Whole Horse Hoof Care

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March 2020 Continued - Nutrition & Environment - Day 3-4

This morning I got to retake my Stage 1 exam and am pleased to say I've now passed.

We continued today by looking at environmental impact on horses health and how this is reflected in the condition of their hooves.
There are so many factors which will affect the feet - such as exercise, feed, turnout regime, medications and the ground they are walking on, but have you ever considered that even your saddle fit can affect your horses hooves and all round health (poor fit = unbalanced or restricted movement = incorrect wear) and a good hoof care professional will be fully trained in helping you identify which of those factors may be relevant to you and how to go about removing or reducing the impact caused by it, including working with other professionals such as body workers, vets, saddlers and dentists.

As we've learnt before, it really is not just about the trim at all, in fact the trim is a practical element which addresses and balances the changes which occur as a result of the environment and nutritional impacts and it is a focus in those areas which is so important.

We discussed infections in the hoof, how to identify these and treatments to consider (plus the importance of consulting with the clients vet when needed).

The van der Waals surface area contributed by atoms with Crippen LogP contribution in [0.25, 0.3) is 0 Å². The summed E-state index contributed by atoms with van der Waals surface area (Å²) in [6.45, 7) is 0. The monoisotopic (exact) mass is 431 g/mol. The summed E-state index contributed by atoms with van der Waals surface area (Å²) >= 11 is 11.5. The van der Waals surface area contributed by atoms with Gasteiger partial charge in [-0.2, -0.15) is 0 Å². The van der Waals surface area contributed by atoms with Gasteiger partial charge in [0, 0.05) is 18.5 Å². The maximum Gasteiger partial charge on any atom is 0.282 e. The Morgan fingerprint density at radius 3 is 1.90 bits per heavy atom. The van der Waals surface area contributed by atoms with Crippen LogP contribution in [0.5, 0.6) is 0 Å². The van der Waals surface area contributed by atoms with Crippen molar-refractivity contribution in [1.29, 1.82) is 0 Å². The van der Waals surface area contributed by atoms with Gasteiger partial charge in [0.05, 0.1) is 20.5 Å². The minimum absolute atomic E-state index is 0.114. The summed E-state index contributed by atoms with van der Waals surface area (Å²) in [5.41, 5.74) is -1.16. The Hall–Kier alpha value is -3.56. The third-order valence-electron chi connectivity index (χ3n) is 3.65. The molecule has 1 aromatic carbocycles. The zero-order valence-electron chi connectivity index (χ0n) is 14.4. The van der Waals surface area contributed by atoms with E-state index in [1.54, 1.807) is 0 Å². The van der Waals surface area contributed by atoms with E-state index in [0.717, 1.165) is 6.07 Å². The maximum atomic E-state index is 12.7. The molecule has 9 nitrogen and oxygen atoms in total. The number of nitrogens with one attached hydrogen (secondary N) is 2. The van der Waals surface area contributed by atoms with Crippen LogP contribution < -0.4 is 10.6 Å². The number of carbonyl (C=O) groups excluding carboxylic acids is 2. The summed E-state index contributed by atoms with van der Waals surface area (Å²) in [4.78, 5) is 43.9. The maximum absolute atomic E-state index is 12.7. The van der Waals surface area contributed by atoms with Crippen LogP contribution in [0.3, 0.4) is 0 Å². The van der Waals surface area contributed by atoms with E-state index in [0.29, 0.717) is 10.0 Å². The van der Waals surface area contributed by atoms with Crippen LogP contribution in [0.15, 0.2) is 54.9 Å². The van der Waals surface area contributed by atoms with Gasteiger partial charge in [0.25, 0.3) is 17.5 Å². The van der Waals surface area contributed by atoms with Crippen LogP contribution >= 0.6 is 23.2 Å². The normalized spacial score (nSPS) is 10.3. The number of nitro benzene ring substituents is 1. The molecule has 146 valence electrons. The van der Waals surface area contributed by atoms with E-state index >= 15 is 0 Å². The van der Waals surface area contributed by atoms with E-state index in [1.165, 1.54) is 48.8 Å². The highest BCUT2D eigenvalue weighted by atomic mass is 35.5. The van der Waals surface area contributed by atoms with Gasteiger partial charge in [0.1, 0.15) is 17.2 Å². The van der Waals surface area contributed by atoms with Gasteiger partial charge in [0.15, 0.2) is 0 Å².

We also discussed conditioning surfaces and the effects that varying stone sizes can help or hinder the transition period and ongoing health, depending on the current condition of the hoof.
For example a horse with a good thick sole will benefit from larger sized gravel as the increased surface pressure will stimulate growth, yet a thin sole will bruise from this increased pressure as the bearing area is greatly reduced. The thinner sole will benefit far more from fine gravel, as the bearing area is greater across the whole sole.

On our last day we finished up discussing some of Richard's past case studies, from Bridie, who was severely laminitic and made a full recovery following an intensive 12mth period of diligent care from the owner who followed every recommendation made, to Molly, the Irish Sports horse who went from good at the start of their barefoot journey (mild thrush and WLD), through great to amazing - covering 30+ miles per week on all terrain.




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